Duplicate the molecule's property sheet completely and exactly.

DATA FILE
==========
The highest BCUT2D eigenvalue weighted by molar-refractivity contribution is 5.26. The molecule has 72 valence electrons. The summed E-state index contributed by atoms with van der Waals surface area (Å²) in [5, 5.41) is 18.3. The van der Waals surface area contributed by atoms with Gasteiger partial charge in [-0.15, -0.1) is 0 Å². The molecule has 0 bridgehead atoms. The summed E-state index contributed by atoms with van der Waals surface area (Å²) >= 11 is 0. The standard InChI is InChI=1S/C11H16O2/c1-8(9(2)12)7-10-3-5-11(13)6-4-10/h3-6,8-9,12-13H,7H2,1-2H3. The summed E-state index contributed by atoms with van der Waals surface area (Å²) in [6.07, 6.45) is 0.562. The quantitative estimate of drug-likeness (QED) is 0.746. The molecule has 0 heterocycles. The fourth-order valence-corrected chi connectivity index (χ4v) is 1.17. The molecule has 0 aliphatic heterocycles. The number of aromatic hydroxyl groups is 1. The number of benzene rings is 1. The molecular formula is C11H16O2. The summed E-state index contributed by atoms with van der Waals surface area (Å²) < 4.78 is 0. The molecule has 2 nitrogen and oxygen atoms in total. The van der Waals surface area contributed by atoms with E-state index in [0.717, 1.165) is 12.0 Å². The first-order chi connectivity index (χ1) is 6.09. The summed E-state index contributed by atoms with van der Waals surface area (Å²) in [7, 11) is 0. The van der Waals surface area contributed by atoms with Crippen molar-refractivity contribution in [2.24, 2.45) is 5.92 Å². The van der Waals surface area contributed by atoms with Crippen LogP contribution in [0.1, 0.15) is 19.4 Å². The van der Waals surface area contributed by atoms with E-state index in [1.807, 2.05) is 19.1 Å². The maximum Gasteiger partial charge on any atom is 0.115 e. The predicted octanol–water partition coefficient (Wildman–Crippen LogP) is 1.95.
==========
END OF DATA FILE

The highest BCUT2D eigenvalue weighted by molar-refractivity contribution is 5.26. The molecule has 72 valence electrons. The summed E-state index contributed by atoms with van der Waals surface area (Å²) in [5, 5.41) is 18.3. The van der Waals surface area contributed by atoms with Gasteiger partial charge in [-0.15, -0.1) is 0 Å². The molecule has 0 bridgehead atoms. The summed E-state index contributed by atoms with van der Waals surface area (Å²) >= 11 is 0. The standard InChI is InChI=1S/C11H16O2/c1-8(9(2)12)7-10-3-5-11(13)6-4-10/h3-6,8-9,12-13H,7H2,1-2H3. The summed E-state index contributed by atoms with van der Waals surface area (Å²) in [6.07, 6.45) is 0.562. The quantitative estimate of drug-likeness (QED) is 0.746. The molecule has 0 heterocycles. The fourth-order valence-corrected chi connectivity index (χ4v) is 1.17. The molecule has 0 aliphatic heterocycles. The number of aromatic hydroxyl groups is 1. The number of benzene rings is 1. The molecular formula is C11H16O2. The summed E-state index contributed by atoms with van der Waals surface area (Å²) < 4.78 is 0. The molecule has 2 nitrogen and oxygen atoms in total. The van der Waals surface area contributed by atoms with E-state index in [0.717, 1.165) is 12.0 Å². The first-order chi connectivity index (χ1) is 6.09. The summed E-state index contributed by atoms with van der Waals surface area (Å²) in [7, 11) is 0. The van der Waals surface area contributed by atoms with Crippen molar-refractivity contribution in [2.24, 2.45) is 5.92 Å². The van der Waals surface area contributed by atoms with Crippen LogP contribution in [0.1, 0.15) is 19.4 Å². The van der Waals surface area contributed by atoms with E-state index in [1.807, 2.05) is 19.1 Å². The maximum Gasteiger partial charge on any atom is 0.115 e. The predicted octanol–water partition coefficient (Wildman–Crippen LogP) is 1.95.